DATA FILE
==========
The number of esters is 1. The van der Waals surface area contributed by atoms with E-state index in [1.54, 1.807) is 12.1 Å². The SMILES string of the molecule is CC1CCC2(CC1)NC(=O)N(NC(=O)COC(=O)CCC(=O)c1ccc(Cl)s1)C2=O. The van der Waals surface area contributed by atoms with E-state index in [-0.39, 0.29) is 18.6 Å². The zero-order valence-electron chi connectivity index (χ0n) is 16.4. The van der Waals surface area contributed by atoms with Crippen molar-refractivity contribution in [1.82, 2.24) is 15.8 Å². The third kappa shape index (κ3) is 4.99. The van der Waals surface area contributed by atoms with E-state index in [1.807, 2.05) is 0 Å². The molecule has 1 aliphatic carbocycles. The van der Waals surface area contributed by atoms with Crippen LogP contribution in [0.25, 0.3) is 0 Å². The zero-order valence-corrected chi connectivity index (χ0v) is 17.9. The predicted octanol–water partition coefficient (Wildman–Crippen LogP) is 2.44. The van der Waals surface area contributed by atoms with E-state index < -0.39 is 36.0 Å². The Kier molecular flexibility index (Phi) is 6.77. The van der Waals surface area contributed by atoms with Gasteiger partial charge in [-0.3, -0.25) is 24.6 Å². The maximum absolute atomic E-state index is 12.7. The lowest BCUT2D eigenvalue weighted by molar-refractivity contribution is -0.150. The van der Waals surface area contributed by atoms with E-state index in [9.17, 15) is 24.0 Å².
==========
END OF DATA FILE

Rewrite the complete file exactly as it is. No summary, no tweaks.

The number of esters is 1. The van der Waals surface area contributed by atoms with E-state index in [1.54, 1.807) is 12.1 Å². The SMILES string of the molecule is CC1CCC2(CC1)NC(=O)N(NC(=O)COC(=O)CCC(=O)c1ccc(Cl)s1)C2=O. The van der Waals surface area contributed by atoms with E-state index in [-0.39, 0.29) is 18.6 Å². The zero-order valence-electron chi connectivity index (χ0n) is 16.4. The van der Waals surface area contributed by atoms with Crippen molar-refractivity contribution in [1.82, 2.24) is 15.8 Å². The third kappa shape index (κ3) is 4.99. The van der Waals surface area contributed by atoms with E-state index in [1.807, 2.05) is 0 Å². The molecule has 1 aliphatic carbocycles. The van der Waals surface area contributed by atoms with Crippen LogP contribution in [0.25, 0.3) is 0 Å². The zero-order valence-corrected chi connectivity index (χ0v) is 17.9. The predicted octanol–water partition coefficient (Wildman–Crippen LogP) is 2.44. The van der Waals surface area contributed by atoms with E-state index < -0.39 is 36.0 Å². The Kier molecular flexibility index (Phi) is 6.77. The van der Waals surface area contributed by atoms with Gasteiger partial charge in [-0.3, -0.25) is 24.6 Å². The maximum absolute atomic E-state index is 12.7. The lowest BCUT2D eigenvalue weighted by molar-refractivity contribution is -0.150. The van der Waals surface area contributed by atoms with E-state index in [9.17, 15) is 24.0 Å².